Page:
In all the other examples of such steam cranes in that set of images, the chimney is shown dead centre of the boiler. So it would appear that the chimney is sat dead center of the near cylindrical 'building' as it appears to be. The catch is, the exposure of the boiler would be much the same as the chimney - dark. But it isn't. It's quite light, and the shadow of the circular chimney clearly makes it round, so too does the shadow of the circular 'building', and it looks to be farther away.

 

I'm not completely conviced my estimation is correct, nor am I convinced the 'lighter' boiler with chimney central is correct.

We need the stationary engine move out of the way to be able to tell for sure.

  • Greenie 1
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This is the original copy I have, which was from an early laser print, hence the lines. It does show that you are looking at a boiler. The second could also be Holme Lock, though the wooden barges are perhaps more interesting.

1921 Trent lock const 044.jpg

Holme Lock, Trent 557.jpg

  • Greenie 4
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On 05/04/2023 at 07:57, magnetman said:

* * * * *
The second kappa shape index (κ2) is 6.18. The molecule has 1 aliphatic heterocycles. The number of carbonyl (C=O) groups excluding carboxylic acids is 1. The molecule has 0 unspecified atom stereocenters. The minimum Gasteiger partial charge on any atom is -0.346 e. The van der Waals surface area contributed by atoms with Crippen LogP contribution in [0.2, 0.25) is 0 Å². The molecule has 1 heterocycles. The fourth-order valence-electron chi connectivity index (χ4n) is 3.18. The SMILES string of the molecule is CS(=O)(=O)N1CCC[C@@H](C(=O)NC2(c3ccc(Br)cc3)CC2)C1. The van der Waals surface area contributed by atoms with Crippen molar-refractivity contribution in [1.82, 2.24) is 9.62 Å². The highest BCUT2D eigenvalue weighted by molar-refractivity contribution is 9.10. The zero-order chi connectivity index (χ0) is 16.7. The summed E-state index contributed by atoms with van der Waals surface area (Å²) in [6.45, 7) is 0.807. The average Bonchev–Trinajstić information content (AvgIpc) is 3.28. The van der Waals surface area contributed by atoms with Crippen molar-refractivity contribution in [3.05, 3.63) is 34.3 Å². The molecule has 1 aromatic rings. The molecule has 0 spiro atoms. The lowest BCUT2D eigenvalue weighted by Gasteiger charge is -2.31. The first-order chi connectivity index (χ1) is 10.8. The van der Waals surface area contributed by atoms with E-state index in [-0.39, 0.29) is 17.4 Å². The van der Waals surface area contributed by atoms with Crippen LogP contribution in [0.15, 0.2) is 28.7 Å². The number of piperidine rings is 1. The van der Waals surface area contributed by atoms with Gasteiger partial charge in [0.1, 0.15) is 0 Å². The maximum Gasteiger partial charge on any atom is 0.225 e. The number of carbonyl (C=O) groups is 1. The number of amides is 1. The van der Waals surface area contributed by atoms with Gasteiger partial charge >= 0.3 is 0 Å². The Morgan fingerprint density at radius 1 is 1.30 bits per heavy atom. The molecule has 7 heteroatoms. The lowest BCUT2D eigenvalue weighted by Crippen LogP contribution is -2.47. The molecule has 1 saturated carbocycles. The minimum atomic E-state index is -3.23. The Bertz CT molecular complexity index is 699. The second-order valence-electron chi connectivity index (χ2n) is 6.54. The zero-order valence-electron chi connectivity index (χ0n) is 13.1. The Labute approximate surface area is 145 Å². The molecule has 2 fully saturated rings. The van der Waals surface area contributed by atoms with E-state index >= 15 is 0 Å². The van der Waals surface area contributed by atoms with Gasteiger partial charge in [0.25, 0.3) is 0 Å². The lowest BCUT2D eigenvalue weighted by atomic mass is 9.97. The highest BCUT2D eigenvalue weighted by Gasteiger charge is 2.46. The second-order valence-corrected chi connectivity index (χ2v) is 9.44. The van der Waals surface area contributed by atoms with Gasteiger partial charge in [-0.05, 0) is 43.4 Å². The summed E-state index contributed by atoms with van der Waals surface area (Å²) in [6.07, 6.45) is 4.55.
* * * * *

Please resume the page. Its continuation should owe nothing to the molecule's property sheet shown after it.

I love the kettle. They knew how to do things properly in them days ! No messing around with tinny little toy kettles he's got one you would struggle to lift !

 

 

1921.jpg

 

 

I became a labourer on a building site for a while when I left school, and one of my jobs was to make tea. They used a bucket similar in size to the one bottom right in the picture, and I simply boiled the water in that, poured in a packet of tea and a tin of evaporated milk - job done 

Edited by Tam & Di
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The reference to Clayton & Shuttleworth is also stated in the records of the construction of the locks in Nottingham Archives

 

Now where is this and it is the right way around, 44 years ago

 

 

 

 

Lock1.jpg